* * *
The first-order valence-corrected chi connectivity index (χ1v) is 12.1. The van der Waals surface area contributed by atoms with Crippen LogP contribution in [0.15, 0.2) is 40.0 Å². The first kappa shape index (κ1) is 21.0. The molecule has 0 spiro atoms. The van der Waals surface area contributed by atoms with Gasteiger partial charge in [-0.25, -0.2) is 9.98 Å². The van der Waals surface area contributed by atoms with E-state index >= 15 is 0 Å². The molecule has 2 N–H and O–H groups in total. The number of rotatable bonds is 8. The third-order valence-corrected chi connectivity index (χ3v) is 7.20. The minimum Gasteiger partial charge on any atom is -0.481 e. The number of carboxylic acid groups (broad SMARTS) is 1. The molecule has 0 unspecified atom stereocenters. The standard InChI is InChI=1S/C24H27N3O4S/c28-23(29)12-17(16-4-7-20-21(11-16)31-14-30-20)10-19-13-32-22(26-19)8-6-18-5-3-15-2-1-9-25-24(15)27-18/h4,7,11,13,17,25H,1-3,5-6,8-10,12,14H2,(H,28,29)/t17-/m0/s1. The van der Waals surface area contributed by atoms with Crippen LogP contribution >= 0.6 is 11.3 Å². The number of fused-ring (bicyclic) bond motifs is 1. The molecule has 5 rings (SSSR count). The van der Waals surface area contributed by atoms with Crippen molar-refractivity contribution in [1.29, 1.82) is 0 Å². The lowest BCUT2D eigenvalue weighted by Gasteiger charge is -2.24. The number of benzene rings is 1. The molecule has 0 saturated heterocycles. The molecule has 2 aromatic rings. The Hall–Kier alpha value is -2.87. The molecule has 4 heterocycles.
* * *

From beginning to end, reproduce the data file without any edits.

The first-order valence-corrected chi connectivity index (χ1v) is 12.1. The van der Waals surface area contributed by atoms with Crippen LogP contribution in [0.15, 0.2) is 40.0 Å². The first kappa shape index (κ1) is 21.0. The molecule has 0 spiro atoms. The van der Waals surface area contributed by atoms with Gasteiger partial charge in [-0.25, -0.2) is 9.98 Å². The van der Waals surface area contributed by atoms with E-state index >= 15 is 0 Å². The molecule has 2 N–H and O–H groups in total. The number of rotatable bonds is 8. The third-order valence-corrected chi connectivity index (χ3v) is 7.20. The minimum Gasteiger partial charge on any atom is -0.481 e. The number of carboxylic acid groups (broad SMARTS) is 1. The molecule has 0 unspecified atom stereocenters. The standard InChI is InChI=1S/C24H27N3O4S/c28-23(29)12-17(16-4-7-20-21(11-16)31-14-30-20)10-19-13-32-22(26-19)8-6-18-5-3-15-2-1-9-25-24(15)27-18/h4,7,11,13,17,25H,1-3,5-6,8-10,12,14H2,(H,28,29)/t17-/m0/s1. The van der Waals surface area contributed by atoms with Crippen LogP contribution >= 0.6 is 11.3 Å². The number of fused-ring (bicyclic) bond motifs is 1. The molecule has 5 rings (SSSR count). The van der Waals surface area contributed by atoms with Crippen molar-refractivity contribution in [1.29, 1.82) is 0 Å². The lowest BCUT2D eigenvalue weighted by Gasteiger charge is -2.24. The number of benzene rings is 1. The molecule has 0 saturated heterocycles. The molecule has 2 aromatic rings. The Hall–Kier alpha value is -2.87. The molecule has 4 heterocycles.